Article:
Sunday March 30th marked the 75th anniversary of the first appearance of Batman in Detective Comics #27. National Periodicals (later to be DC Comics) introduced Bob Kane and Bill Finger’s creation to the world on that day in 1939, and eight decades later the Dark Knight is as popular as ever in comic books, film and television.
Batman was the first comic book hero that I was introduced to thanks to reruns of the 60’s television series starring Adam West. This was several years before I bought my first comic book, and despite its campiness I still have a soft spot for the original series to this day.
In honor of The Dark Knight’s 75th birthday, here’s a list of my all time favorite representations of Batman:
Favorite Batman Artist: Neal Adams
Choosing my favorite Batman artist was a tough task for me considering how many incredible artists have drawn the Batman books over the years (Jerry Robinson, Sheldon Moldoff, Dick Sprang, Carmine Infantino and Jim Aparo, just to name a few). But it was Neal Adams’ Batman that was my first introduction to the Dark Knight on the comic book page, and it’s his artwork that comes to mind when I think of the character.
Favorite Issue: Batman Special #1 (1984)
This story of Batman vs. The Wrath is one that stuck with me over the years. Batman’s nemesis in this special issue was his complete antithesis even down to the death of his parents. Great story by Mike W. Barr and art by Michael Golden and Mike DeCarlo.
Favorite Run: Batman: Year One
Favorite Cover: Detective Comics #69
Jerry Robinson’s cover for Detective Comics #69 just barely edges out Neal Adams’ cover for Detective Comics #400 as my favorite of all time.
Favorite Batman Film: The Dark Knight
Favorite Televised Version of Batman: Batman: The Animated Series
I was 20 and out of comics collecting when Batman: The Animated Series premiered on Fox in 1992. I was expecting more of the campiness of the 1966 series, but was blown away by the noir tone and I was hooked. (My favorite episode of the series: Beware the Gray Ghost, guest starring Adam West).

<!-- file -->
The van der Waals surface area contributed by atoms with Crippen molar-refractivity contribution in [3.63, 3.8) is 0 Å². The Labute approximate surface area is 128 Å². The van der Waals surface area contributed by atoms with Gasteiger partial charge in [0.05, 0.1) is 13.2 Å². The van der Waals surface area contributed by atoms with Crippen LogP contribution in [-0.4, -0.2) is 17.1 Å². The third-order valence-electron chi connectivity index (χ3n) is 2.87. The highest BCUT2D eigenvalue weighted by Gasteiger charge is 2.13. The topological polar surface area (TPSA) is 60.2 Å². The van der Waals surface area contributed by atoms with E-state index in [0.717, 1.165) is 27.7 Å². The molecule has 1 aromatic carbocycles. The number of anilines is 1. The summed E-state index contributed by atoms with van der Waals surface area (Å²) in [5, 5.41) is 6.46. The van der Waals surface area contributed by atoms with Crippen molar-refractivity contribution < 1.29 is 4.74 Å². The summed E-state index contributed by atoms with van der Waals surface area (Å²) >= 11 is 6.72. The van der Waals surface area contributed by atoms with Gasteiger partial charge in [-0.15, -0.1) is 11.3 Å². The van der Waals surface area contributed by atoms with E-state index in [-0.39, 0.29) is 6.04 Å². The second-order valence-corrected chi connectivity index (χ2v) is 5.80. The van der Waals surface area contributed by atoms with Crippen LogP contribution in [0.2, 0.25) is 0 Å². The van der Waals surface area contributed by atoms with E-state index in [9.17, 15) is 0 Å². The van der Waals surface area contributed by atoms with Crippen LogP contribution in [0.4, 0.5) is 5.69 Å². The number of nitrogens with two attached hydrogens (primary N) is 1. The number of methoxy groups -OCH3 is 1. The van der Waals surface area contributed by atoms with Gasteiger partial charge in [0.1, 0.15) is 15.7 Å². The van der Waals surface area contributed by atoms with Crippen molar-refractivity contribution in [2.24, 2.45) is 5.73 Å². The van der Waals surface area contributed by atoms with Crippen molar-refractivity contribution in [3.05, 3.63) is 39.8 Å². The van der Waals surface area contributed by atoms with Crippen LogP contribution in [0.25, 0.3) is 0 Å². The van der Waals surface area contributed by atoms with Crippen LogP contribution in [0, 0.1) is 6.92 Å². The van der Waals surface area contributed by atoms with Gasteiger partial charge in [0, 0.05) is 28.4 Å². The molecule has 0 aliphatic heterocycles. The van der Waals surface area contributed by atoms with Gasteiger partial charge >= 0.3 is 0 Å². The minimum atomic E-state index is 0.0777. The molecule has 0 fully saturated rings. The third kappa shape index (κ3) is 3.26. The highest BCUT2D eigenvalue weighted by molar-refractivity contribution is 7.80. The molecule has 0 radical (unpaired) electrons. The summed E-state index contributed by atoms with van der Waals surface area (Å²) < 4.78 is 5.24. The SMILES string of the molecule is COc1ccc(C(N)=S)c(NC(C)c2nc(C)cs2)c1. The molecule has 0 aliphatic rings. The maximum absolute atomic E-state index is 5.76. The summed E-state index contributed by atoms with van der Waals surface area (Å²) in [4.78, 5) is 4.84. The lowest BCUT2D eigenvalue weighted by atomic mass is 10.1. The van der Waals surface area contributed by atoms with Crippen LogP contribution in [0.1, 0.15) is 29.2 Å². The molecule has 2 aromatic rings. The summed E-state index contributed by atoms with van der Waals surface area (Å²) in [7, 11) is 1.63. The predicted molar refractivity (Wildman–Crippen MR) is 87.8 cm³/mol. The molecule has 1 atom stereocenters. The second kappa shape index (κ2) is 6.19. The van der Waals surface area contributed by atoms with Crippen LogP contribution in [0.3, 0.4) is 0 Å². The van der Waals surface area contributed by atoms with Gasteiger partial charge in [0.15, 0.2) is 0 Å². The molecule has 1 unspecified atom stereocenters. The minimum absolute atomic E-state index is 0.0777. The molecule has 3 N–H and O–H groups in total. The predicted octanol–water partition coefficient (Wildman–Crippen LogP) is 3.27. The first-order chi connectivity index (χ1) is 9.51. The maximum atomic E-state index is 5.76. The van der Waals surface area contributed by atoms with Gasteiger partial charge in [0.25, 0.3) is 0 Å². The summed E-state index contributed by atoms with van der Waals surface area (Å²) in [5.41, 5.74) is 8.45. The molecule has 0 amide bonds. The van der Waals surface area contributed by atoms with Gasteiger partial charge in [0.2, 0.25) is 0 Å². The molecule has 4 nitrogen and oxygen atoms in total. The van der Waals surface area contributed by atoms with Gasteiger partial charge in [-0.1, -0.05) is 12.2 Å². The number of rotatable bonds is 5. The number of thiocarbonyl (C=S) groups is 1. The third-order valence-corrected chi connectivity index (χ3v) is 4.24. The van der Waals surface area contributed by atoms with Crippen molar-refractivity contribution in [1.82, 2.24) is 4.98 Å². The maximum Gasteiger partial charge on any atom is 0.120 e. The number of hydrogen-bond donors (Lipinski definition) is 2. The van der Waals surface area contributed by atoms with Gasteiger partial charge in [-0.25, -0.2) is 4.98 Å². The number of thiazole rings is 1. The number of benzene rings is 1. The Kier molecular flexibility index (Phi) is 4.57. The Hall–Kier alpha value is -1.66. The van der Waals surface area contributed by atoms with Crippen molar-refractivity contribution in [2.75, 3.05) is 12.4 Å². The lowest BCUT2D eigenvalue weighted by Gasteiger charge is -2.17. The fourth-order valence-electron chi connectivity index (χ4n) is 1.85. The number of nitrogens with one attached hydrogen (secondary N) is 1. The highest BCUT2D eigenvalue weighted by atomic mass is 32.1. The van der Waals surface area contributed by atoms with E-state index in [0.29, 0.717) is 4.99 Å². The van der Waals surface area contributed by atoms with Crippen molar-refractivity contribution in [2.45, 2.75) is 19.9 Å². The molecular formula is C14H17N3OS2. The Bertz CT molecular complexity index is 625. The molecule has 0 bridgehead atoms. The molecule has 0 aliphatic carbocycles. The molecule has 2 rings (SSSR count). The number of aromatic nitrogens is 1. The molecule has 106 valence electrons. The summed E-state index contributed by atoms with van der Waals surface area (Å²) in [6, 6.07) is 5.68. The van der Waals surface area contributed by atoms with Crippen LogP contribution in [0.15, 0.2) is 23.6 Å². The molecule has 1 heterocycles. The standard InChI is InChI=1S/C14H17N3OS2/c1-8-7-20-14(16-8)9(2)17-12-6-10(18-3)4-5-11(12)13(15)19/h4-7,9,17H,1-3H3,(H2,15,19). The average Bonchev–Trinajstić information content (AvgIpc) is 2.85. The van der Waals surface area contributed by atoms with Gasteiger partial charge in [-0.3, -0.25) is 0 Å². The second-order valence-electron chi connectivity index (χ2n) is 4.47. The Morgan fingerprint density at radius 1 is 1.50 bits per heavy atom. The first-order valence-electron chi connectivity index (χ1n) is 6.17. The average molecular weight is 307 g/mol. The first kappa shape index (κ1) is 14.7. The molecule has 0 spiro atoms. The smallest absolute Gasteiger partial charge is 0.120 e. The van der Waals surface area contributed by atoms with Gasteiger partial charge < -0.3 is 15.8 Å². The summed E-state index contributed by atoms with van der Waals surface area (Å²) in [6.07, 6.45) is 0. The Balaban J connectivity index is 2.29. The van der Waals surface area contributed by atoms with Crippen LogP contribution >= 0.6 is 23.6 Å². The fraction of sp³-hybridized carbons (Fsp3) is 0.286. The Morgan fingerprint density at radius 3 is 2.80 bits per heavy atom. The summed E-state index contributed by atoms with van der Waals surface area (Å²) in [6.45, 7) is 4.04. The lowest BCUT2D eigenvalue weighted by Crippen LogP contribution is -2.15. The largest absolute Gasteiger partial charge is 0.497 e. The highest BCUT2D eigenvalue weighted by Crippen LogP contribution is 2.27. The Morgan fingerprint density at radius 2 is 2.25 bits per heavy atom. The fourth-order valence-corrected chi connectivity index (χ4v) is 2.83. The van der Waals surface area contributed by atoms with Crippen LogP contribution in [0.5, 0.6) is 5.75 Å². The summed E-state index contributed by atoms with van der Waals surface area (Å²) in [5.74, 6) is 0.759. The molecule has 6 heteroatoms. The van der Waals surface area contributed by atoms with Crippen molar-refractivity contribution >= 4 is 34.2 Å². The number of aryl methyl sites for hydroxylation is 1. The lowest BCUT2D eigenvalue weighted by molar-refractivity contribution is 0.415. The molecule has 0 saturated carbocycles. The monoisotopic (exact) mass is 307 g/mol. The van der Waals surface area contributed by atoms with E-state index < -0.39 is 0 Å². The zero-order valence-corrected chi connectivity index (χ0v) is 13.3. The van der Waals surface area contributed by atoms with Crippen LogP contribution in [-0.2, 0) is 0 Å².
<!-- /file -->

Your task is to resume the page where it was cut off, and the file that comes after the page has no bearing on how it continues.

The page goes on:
Starring Kurt Russell, Lee Van Cleef, Ernest Borgnine, Harry Dean Stanton, Adrienne Barbeau, Donald Pleasence, Isaac Hayes
Directed by John Carpenter; Written by John Carpenter and Nick Castle
John Carpenter’s Escape From New York is a film that I’ve been looking forward to revisiting for awhile now. It’s an old favorite of mine that I have vivid memories of watching on cable back in the 80’s, sometimes followed by a screening of The Warriors.
The film takes place in 1997, nine years after the entire island of Manhattan had been walled off and turned into a maximum security prison. Prisoners are only given life sentences, but are offered the option of immediate death and cremation prior to departure. Decorated war hero Snake Plissken (Kurt Russell) has been sentenced to life in New York for robbing a federal reserve. As Plissken waits for the shuttle to Manhattan, prison warden Hauk (played by Lee van Cleef) receives a distress signal from a hijacked Air Force One. The President (played by Donald Pleasence) is ejected in an escape pod as Air Force One crashes into downtown Manhattan. Hauk scrambles a rescue team, but by the time they find the abandoned escape pod, the President has been taken hostage by The Duke of New York (Isaac Hayes), the island’s leader. They’re given 30 seconds to leave the island or the president will be killed.